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Scrolling in a book on real analysis I found, as a last exercise, the request to prove the Heisenberg uncertainty principle. The exercise states

Let $f\in \mathcal L_{1}^{2}(\mathbb R)$, such that $\|f\|_{2}=\|\hat f\|_{2}=1$. Prove that $$\left(\int_{\mathbb R}|x|^{2}|f(x)|^{2}\,\mathrm dx\right)\cdot\left(\int_{\mathbb R}|\xi|^{2}|\hat f(\xi)|^{2}\,\mathrm d\xi\right)\geq \frac{1}{(4\pi)^{2}}$$ Hint: suppose that $f\in C_{c}^{\infty}$ and use the following identities: $$\int_{\mathbb R}x\overline{f}(x)f'(x) = -{1\over 2} \|f\|_{2}^{s}$$ Plancherel's identity and Cauchy-Schwarz inequality.

The book states that $$\mathcal L^2_s(\mathbb R^d) := \{f:\mathbb R^d\rightarrow\mathbb C \text{ measurable} \text{ : }(1+|x|^2)^{s\over 2}f\in L^2(\mathbb R^d)\}$$ which calles it weighted $L^2$ spaces.

I was very curious on how to solve this problem because I don't have nearly as much knowledge as it's needed to solve this! So I'm here to ask you if you could give me the solution.

I can't give you my working because, as just stated, I don't know much about real analysis and I was just very curious to see the solution! Probably I'll understand it if I see one but searching on the internet didn't gave me any help.

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  • $\begingroup$ When you copy text from a book, you ought to identify what book it is. $\endgroup$ – Nate Eldredge Sep 21 '18 at 16:19
  • $\begingroup$ @NateEldredge I'm sorry but probably I used the word book in the wrong way. What I was reading are "notes": in practise a book on real analysis wrote by my professor that he gave to us some time ago $\endgroup$ – Local Mathmatician Sep 21 '18 at 17:19
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You have by the given identities

$$ \frac{1}{4} = \left(-\frac{1}{2}\|f\|_2^ 2 \right)^2 = \left(\int_\mathbb{R}{x \overline{f}(x) f'(x) dx} \right)^2 \le \|x \mapsto x \overline{f}(x) \|_2^2 \cdot \|f'\|_2^2 = \|x \mapsto x \overline{f}(x) \|_2^2 \cdot \|\widehat{f'}\|_2^2 $$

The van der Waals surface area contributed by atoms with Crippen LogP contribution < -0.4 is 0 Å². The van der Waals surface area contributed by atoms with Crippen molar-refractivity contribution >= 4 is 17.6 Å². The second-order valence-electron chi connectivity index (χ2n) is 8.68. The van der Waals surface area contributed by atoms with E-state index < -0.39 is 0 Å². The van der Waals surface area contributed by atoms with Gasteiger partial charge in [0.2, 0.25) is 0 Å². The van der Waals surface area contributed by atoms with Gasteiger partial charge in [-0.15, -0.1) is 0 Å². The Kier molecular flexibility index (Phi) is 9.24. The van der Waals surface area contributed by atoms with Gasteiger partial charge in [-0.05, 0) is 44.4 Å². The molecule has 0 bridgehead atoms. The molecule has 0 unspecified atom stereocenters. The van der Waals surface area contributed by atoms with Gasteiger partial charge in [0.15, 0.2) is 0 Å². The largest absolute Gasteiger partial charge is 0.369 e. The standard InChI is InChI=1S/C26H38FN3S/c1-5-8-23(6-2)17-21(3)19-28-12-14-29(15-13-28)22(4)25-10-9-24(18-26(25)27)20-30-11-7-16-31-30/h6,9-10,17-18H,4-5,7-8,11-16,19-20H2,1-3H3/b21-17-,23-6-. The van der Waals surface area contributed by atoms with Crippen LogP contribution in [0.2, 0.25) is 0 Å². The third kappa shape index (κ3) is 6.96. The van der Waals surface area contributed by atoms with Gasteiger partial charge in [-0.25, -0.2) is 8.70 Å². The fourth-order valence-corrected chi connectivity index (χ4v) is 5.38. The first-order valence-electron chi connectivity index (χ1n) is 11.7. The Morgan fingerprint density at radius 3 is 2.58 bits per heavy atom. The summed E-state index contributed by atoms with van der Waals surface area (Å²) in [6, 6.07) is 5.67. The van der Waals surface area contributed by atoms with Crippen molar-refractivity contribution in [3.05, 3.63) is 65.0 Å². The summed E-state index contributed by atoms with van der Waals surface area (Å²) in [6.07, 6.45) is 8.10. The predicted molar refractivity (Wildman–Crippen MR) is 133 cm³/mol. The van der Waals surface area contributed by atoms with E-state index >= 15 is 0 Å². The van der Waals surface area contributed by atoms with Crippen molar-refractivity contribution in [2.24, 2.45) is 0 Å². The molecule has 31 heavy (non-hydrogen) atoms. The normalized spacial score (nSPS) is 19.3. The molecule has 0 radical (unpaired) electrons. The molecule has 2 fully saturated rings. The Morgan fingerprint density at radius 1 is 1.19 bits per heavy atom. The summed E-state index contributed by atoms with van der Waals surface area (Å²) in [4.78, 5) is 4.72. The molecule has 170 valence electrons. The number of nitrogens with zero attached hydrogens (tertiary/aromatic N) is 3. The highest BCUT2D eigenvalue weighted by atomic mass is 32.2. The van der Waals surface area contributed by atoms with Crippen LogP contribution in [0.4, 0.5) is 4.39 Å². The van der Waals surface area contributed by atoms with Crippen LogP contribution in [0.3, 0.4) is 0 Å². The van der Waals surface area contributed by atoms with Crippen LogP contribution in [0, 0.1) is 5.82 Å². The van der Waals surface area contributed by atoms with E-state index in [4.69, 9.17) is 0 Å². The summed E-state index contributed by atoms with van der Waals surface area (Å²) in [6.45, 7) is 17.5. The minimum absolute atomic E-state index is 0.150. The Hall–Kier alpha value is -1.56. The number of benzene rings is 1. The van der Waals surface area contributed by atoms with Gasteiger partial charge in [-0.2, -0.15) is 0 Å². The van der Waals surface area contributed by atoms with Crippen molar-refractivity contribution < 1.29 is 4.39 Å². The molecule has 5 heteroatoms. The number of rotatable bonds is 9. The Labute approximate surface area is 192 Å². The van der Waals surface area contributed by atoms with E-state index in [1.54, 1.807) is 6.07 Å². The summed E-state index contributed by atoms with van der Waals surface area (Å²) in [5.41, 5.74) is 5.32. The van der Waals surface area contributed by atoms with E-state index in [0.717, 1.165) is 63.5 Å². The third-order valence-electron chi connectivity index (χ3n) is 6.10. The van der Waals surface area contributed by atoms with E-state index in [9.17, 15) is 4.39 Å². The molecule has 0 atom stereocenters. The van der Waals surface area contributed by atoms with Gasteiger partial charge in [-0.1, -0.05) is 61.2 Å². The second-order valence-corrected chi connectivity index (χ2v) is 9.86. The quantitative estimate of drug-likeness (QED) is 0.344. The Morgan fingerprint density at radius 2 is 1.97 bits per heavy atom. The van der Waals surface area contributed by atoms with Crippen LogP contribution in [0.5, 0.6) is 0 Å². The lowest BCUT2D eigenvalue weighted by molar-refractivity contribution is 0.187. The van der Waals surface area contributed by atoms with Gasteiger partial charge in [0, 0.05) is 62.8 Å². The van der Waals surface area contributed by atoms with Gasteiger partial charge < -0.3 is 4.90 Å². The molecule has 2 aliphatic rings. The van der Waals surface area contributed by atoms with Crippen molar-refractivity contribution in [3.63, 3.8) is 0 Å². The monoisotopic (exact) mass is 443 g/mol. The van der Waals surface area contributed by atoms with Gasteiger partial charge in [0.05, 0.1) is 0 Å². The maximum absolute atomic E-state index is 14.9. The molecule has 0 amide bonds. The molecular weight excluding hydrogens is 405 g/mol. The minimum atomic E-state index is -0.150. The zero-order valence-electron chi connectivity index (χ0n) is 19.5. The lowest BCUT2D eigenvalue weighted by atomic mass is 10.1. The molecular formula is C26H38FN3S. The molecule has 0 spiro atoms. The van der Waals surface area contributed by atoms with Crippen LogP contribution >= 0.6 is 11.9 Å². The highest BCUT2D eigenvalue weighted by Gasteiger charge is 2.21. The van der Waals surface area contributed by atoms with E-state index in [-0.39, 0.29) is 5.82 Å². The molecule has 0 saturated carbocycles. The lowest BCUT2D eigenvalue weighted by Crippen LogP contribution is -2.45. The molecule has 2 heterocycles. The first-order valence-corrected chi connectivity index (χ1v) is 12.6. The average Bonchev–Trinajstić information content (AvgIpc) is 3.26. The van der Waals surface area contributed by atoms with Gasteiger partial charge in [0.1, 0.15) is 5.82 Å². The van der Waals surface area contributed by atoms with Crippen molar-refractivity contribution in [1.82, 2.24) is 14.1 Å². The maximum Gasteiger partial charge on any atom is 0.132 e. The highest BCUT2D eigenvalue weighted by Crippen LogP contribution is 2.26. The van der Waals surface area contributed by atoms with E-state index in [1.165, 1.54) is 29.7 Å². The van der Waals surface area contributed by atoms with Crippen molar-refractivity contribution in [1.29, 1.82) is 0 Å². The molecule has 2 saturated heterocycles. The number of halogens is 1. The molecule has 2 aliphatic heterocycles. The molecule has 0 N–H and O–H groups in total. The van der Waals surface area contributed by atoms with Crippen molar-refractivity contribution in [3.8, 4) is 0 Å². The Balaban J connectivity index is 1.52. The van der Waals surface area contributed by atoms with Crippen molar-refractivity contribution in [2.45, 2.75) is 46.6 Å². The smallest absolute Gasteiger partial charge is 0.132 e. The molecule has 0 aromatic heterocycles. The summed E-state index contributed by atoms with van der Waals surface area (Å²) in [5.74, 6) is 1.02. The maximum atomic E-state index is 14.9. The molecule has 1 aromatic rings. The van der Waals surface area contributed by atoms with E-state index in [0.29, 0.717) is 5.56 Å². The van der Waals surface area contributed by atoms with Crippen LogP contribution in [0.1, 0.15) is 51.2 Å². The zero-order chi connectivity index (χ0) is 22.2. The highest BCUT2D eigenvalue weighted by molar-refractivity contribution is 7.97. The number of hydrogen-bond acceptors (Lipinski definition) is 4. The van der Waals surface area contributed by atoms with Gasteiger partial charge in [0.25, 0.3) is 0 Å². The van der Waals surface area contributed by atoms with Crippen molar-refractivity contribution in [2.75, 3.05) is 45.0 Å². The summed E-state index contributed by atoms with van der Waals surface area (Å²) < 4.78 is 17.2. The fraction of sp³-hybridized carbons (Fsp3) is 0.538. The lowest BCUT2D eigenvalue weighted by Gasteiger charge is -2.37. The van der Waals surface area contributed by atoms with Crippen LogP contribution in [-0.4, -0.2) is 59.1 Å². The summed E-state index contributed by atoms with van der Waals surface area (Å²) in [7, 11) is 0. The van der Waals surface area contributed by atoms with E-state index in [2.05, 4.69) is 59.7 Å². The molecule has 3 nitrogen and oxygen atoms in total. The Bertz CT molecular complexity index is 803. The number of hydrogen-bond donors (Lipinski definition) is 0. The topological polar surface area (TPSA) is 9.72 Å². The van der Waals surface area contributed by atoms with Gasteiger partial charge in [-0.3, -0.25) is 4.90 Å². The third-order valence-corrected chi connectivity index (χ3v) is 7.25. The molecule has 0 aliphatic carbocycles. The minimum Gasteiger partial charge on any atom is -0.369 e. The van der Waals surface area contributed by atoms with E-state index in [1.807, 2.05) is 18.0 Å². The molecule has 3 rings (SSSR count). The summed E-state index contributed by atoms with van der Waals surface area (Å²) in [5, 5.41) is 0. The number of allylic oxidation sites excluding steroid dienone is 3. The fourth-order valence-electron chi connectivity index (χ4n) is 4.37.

The first inequality is Cauchy Schwarz and the last equality is Plancherel Theorem. Using $$ \|\widehat{f'}\|_2 = 2\pi \| x \mapsto x\hat{f}(x)\|_2 $$ we get

$$ \frac{1}{(4 \pi)^2} \leq \|x \mapsto x \overline{f}(x) \|_2^ 2 \| x \mapsto x\hat{f}(x)\|_2^ 2 = \left( \int_\mathbb{R} {|x|}^2{|f(x)|}^2dx \right) \cdot \left( \int_\mathbb{R} {|x|}^2{|\hat{f}(x)|}^2dx \right) $$

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  • $\begingroup$ Just a square typo on the pie. $\endgroup$ – mathreadler Sep 21 '18 at 13:44
  • $\begingroup$ Oh sry. And thanks for the info. $\endgroup$ – Christian Sep 21 '18 at 13:45
  • $\begingroup$ Thanks for the solution! The only obscure thing to me now is the notation $$\|x\rightarrow x\overline{f}(x)\|_2$$ what's that all about? $\endgroup$ – Local Mathmatician Sep 21 '18 at 13:47
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    $\begingroup$ It's he $ L^2 $ norm of the mapping $ g(x) = x \overline{f}(x) $. It's just short hand syntax to not explicity define the new map every time. $\endgroup$ – Christian Sep 21 '18 at 13:50
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    $\begingroup$ @DavideMorgante one has to choose if one wants to be exactly precise in your language, or if one wants to avoid awkward notation. If you look in papers, you might see people write $\| x\bar f\|$ $\endgroup$ – Calvin Khor Sep 21 '18 at 13:56

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